Share your thoughts

31 Comments

  1. What was the question?

    Reply
  2. High stress and lack of sleep over time makes you forgetful, it also kills brain cells and the only way to get some of that back if you went through the stress and lack of sleep for years is Exercise. All I have to do is walk into a different room and I will forget what I went there for.

    Reply
  3. No, just have so much to remember, have to write a few things down.

    Reply
  4. Oh yes. Every day I wonder what I am supposed to be doing

    Reply
  5. No! Oh my, reminder!!! Remember to remember this! Well okay…yes!

    Reply
  6. Forgetful, irritable, impatient, exhausted, overwhelmed…the list keeps growing.

    Reply
  7. YES AND IT WILL KILL YOU TOO BUT I DON’T REGRET A THING I DID FOR MY HUSBAND OFF AND ON FOR 14 YEAR.

    Reply
  8. Yes

    Excessive stress, like from being a caregiver, can cause your hippocampus to shrink and hence cause memory problems according to a psychology class I took in university.

    Plus chronic sleep deprivation due to being a caregiver doesn’t help either

    Reply
  9. Yes, being overwhelmed with the phone calls and Dr appointments then add mine in too

    Reply
  10. That’s not really funny regarding caregivers, but a sad reality at times. There are so many things to keep track of, something always gets overlooked or forgotten.

    Reply
  11. Yes. There is so much to remember and do . But it is the emotional toll that it places on me that gets me distracted and I become forgetful. Stress makes one forgetful. We need to have compassion for our selves as caregivers. Or we will end up ill.

    Reply
  12. Yes! It exacerbates diagnosed ADHD, too!

    Reply
  13. Yes. On weeks where I barely have time to sit down, I become very forgetful. I’ve been known to put the milk in the cupboard and garbage in the refrigerator.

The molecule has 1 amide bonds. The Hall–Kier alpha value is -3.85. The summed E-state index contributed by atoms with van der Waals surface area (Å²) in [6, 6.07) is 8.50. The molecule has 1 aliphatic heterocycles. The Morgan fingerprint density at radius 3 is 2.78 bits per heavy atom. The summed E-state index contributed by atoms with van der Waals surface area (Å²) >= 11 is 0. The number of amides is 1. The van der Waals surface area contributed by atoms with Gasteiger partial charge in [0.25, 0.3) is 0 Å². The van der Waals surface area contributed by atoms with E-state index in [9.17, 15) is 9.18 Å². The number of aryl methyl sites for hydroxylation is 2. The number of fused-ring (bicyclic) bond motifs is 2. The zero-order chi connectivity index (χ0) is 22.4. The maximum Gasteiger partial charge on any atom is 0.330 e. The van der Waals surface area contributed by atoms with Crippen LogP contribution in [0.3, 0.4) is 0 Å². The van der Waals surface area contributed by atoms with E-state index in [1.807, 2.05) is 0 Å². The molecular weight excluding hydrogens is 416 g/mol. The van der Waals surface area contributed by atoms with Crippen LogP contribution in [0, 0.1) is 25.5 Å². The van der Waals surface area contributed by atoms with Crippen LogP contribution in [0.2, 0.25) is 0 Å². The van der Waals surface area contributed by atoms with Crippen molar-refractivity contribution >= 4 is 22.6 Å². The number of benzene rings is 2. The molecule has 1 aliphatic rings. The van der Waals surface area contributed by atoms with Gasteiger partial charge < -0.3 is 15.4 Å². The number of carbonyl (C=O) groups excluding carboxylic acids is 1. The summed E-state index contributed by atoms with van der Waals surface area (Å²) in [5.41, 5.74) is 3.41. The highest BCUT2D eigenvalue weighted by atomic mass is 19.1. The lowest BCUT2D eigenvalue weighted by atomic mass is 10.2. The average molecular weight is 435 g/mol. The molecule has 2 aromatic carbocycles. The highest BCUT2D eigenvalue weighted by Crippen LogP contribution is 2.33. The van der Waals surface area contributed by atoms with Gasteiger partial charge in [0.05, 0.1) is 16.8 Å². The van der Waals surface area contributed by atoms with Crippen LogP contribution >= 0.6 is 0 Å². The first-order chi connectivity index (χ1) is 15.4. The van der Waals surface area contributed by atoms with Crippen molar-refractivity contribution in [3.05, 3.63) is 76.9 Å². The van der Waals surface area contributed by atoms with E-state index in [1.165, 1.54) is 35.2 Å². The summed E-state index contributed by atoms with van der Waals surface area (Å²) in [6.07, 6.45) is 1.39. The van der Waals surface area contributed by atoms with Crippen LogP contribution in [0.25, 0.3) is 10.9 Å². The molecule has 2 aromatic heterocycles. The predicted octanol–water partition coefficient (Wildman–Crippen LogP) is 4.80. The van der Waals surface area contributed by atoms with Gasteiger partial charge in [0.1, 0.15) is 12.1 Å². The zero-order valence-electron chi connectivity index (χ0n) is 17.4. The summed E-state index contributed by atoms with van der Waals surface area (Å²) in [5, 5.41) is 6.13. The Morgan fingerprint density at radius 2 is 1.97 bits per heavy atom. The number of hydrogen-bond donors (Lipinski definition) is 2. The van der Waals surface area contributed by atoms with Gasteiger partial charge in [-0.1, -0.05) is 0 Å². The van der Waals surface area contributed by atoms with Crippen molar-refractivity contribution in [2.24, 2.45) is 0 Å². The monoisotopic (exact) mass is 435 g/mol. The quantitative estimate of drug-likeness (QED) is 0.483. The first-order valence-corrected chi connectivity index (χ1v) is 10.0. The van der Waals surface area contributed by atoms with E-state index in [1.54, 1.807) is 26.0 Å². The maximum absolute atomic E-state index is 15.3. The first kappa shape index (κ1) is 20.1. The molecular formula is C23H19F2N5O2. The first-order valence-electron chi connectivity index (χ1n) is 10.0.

Reply
    • WHAT ABOUT PUTING THE ICE CREAM IN MICROWAVE AND THE BREAD IN THE REFRIDGATOR TO COOK.NOW THAT IS GETTING BAD. BUT IT HAPPENDS IT DID TO ME.

      Reply
  14. Chronic sleep deprivation will make you forgetful.

    Reply
  15. Very tired..and stressed out..:(

    Reply
  16. My first moment when I thought I was losing it was when I needed someone to repeat a simple question five times before I understood it. I finally realized I spent so much time “spinning the noun wheel” to cope with my grandmother’s noun aphasia that I had started doing it randomly with strangers.

    “Do you want a wag?”
    “Do you want a wig?”
    “Do you want a fig?”
    “Do you want a cig?”
    “Do you want a tag?”
    “Do you want a….?”

    I kept trying to fill in the right noun to get the sentence to make sense, totally missing the fact that “Do you want a bag?” was already a complete, totally legitimate, makes perfect sense question at the store I was at.

    Reply
  17. Great Article .. Harriet

    We love lamb chops too.. haven’t lost any yet ..

    I’ve called 911 up to six times a year for my hubby.. UTI ‘s where he couldn’t stand or walk , CHF , and other things ..
    Pneumonia ,

    I didn’t cry either after all the things we have been through in the past 10 years ..

    It’s definitely a day by day , hour by hour , minute by minute journey .

    God Bless you and all care givers

    Reply
  18. Yep. Forgetful and unfocused, because one task leads to another and another and another…

    Reply
  19. Yes…so busy being Mom’s brain, that I forget I have one myself…especially at work and they don’t understand….at all….

    Reply
  20. Frazzled, forgetful and broke….especially when caregiving becomes your unpaid position….

    Reply

Share your thoughts and experiences

This site uses Akismet to reduce spam. Learn how your comment data is processed.

Join our communities

Whenever you want to talk, there’s always someone up in one of our Facebook communities.

These private Facebook groups are a space for support and encouragement — or getting it off your chest.

Join our newsletter

Thoughts on care work from Cori, our director, that hit your inbox each Monday morning (more-or-less).

There are no grand solutions, but there are countless little ways to make our lives better.

Share your insights

Caregivers have wisdom and experience to share. Researchers, product developers, and members of the media are eager to understand the nature of care work and make a difference.

We have a group specifically to connect you so we can bring about change.